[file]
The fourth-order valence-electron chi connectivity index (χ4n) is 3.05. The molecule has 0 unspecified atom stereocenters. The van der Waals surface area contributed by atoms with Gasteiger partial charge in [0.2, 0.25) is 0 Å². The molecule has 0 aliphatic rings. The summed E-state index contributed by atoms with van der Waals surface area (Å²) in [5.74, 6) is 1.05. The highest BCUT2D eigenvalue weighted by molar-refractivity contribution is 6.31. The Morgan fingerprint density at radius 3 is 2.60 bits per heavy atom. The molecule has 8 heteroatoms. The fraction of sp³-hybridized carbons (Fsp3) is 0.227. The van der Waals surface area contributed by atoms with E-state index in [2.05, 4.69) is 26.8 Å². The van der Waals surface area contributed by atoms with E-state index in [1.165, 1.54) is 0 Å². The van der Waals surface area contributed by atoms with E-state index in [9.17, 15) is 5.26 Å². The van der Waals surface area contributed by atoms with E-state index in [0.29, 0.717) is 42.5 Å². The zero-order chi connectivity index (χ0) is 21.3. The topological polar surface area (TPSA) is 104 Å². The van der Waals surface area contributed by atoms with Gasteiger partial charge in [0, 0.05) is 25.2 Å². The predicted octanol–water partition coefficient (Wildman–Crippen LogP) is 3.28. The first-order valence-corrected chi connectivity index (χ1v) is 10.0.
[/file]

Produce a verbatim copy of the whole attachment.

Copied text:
The fourth-order valence-electron chi connectivity index (χ4n) is 3.05. The molecule has 0 unspecified atom stereocenters. The van der Waals surface area contributed by atoms with Gasteiger partial charge in [0.2, 0.25) is 0 Å². The molecule has 0 aliphatic rings. The summed E-state index contributed by atoms with van der Waals surface area (Å²) in [5.74, 6) is 1.05. The highest BCUT2D eigenvalue weighted by molar-refractivity contribution is 6.31. The Morgan fingerprint density at radius 3 is 2.60 bits per heavy atom. The molecule has 8 heteroatoms. The fraction of sp³-hybridized carbons (Fsp3) is 0.227. The van der Waals surface area contributed by atoms with E-state index in [2.05, 4.69) is 26.8 Å². The van der Waals surface area contributed by atoms with E-state index in [1.165, 1.54) is 0 Å². The van der Waals surface area contributed by atoms with E-state index in [9.17, 15) is 5.26 Å². The van der Waals surface area contributed by atoms with E-state index in [0.29, 0.717) is 42.5 Å². The zero-order chi connectivity index (χ0) is 21.3. The topological polar surface area (TPSA) is 104 Å². The van der Waals surface area contributed by atoms with Gasteiger partial charge in [0, 0.05) is 25.2 Å². The predicted octanol–water partition coefficient (Wildman–Crippen LogP) is 3.28. The first-order valence-corrected chi connectivity index (χ1v) is 10.0.